Polish and German fans face off in Klagenfurt

The sleepy Austrian town of Klagenfurt was deafened by football chants and blaring music on Sunday as German and Polish fans in full supporter attire invaded the city centre ahead of their countries' first Euro 2008 match.

Polish and German fans face off in Klagenfurt
Photo: DPA

Poles, many of whom had traveled down by train or plane, outnumbered their rivals in the early afternoon and were by far the most vocal, chanting “Polska! Polska!” non-stop and “Deutschland, Deutschland, Auf Wiedersehen” at any passing German fan. But the atmosphere was still playful despite feared violence between the two camps.

“Germany is always an enemy of Poland, in our heart and in our soul, for historical reasons,” said Andrzej, 39, as he enjoyed some food after stepping off the night train from Warsaw.

“Tonight will be treated like a war,” he added, his smile however belying his words.

Some fighting broke out briefly but confrontations on Sunday afternoon were otherwise limited to chanting matches from one beer stand to the next and energetic flag waving.

A black, red and gold open-top double decker bus blared German World Cup songs from loudspeakers to drown out Polish chants, only to find its path blocked by Poles laying down in front of it while friends took pictures.

In the public viewing zone, German and Poles improvised a table football game.

“The atmosphere is fantastic,” said Maria Helbing, 20, from Thuringia, in central Germany, as she watched two groups of fans trying to outdo each other vocally. “We Germans are bad singers. The Poles are currently better, we have to improve,” she said.

Police were increasingly visible as the day went on however, following the parading fans and filming particularly loud groups. Some 400 German police officers, on hand to help their Austrian counterparts, were in charge of the city centre around the “fan mile” and public viewing zone, while some 25 Polish officers provided a familiar presence to their countrymen.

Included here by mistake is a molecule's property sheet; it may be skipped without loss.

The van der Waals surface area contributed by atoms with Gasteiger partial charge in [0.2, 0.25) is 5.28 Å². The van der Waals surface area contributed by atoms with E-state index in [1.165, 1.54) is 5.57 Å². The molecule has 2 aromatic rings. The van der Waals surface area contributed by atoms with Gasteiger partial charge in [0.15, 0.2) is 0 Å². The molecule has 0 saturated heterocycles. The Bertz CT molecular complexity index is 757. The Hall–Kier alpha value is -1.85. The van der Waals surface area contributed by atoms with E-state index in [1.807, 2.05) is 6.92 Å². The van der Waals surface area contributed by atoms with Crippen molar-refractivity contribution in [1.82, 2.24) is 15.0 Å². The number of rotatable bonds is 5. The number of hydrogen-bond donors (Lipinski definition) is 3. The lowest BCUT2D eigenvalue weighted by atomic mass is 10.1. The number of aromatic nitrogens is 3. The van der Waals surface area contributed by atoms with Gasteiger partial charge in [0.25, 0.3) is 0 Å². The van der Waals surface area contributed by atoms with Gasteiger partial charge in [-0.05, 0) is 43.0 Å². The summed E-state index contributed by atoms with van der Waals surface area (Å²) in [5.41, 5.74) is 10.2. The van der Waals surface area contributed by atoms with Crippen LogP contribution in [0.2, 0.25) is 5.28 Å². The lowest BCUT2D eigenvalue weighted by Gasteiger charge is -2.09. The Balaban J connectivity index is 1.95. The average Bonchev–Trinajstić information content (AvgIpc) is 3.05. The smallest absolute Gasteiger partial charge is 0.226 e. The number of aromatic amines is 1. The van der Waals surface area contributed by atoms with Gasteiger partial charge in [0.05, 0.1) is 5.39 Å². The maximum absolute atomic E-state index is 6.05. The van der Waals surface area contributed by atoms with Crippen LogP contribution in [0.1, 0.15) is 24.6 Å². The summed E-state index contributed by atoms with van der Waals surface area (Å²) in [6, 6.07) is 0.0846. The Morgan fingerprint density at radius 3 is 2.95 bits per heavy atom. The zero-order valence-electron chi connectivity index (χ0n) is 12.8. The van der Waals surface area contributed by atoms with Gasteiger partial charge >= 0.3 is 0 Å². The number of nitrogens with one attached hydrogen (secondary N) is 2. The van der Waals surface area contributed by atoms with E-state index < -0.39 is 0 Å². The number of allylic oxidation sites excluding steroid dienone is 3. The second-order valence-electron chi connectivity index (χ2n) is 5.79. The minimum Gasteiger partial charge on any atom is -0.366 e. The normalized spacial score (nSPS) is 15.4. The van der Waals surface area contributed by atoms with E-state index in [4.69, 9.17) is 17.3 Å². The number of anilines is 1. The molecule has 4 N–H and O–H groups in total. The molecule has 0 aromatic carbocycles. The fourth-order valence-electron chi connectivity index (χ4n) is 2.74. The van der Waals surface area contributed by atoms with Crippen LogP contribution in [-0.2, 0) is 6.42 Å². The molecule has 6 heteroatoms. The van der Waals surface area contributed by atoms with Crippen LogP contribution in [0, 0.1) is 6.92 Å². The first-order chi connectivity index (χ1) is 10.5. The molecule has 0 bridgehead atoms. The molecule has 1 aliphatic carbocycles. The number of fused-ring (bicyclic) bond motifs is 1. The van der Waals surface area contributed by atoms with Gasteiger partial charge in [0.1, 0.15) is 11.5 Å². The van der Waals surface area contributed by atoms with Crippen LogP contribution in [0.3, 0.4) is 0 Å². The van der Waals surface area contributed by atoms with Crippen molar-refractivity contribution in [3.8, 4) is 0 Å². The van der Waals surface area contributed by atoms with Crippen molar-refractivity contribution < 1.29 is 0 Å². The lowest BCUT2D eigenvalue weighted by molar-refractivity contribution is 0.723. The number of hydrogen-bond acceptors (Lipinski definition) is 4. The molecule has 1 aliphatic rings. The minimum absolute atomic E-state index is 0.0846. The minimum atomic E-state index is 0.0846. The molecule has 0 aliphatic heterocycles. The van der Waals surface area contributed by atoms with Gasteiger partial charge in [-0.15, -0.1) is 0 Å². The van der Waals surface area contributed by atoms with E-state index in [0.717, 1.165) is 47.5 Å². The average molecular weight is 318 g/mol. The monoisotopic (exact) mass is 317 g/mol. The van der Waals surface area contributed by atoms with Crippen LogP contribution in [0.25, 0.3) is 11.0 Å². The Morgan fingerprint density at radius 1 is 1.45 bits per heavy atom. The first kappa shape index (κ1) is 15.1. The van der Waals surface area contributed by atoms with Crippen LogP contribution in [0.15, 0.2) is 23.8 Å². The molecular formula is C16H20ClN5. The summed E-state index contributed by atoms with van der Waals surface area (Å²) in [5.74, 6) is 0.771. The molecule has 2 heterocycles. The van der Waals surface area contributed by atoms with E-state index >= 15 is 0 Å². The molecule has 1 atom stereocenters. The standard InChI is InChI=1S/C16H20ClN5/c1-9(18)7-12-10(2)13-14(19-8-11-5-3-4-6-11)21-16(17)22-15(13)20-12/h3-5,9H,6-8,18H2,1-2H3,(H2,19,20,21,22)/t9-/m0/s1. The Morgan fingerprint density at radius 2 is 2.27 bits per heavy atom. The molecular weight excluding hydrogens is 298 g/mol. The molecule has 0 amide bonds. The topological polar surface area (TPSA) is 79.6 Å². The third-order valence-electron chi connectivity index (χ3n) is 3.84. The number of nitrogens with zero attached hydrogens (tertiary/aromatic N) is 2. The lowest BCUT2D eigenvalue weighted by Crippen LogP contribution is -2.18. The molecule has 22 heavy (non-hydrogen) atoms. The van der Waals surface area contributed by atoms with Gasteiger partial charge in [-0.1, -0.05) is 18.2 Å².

In total, some 25,000 German fans and 20,000 Poles were expected in Klagenfurt on Sunday, prompting fears of violence between these traditional rivals.

Saturday evening, some fighting resulted in 16 arrests. But police quickly intervened and brought the situation was brought under control before it could escalate, said Klagenfurt police spokesman Gottlieb Tuerk.

Maciej Bruszewski, who drove down from Nidzica in northern Poland with three friends, downplayed fears however.

“We’re very peaceful: two years ago during the World Cup in Germany, there was also a game between Germany and Poland and nothing happened,” he said. “And nothing will happen tonight. If we win, we’ll be drinking until morning. If we lose, we’re leaving right after the match.”

German and Austrian police officers could be seen posing or chatting with fans, while supporters from the opposing camps took pictures of each other. Flags and team shirts were the accessory of choice, but a group of Scotsmen in kilts – “we hoped Scotland would qualify so we booked early” – and Germans in lederhosen could also be seen in the sea of red, white, black and gold.

A group of 12 young men from Baden Wuerttemberg downed beers, all dressed in full German kit, from shirt to socks. “After the World Cup and the great atmosphere there, we decided we must come to Austria and Switzerland to experience this great feeling again,” said Armin Thieringer, describing the mood as “perfect, pure emotion.”

As part of the German football association fan club, he and his friends were lucky to have scored tickets to each of their country’s group stage matches. Others still walked the streets with pieces of cardboard saying “looking for tickets” in various languages.

Daniel, 23, travelled to Klagenfurt from Bielefeld, in western Germany, and was confident he would see Sunday’s game. “You just need to invest a little money but there are still people who have extra tickets,” he said, standing on a street corner with a sign reading “need a ticket.”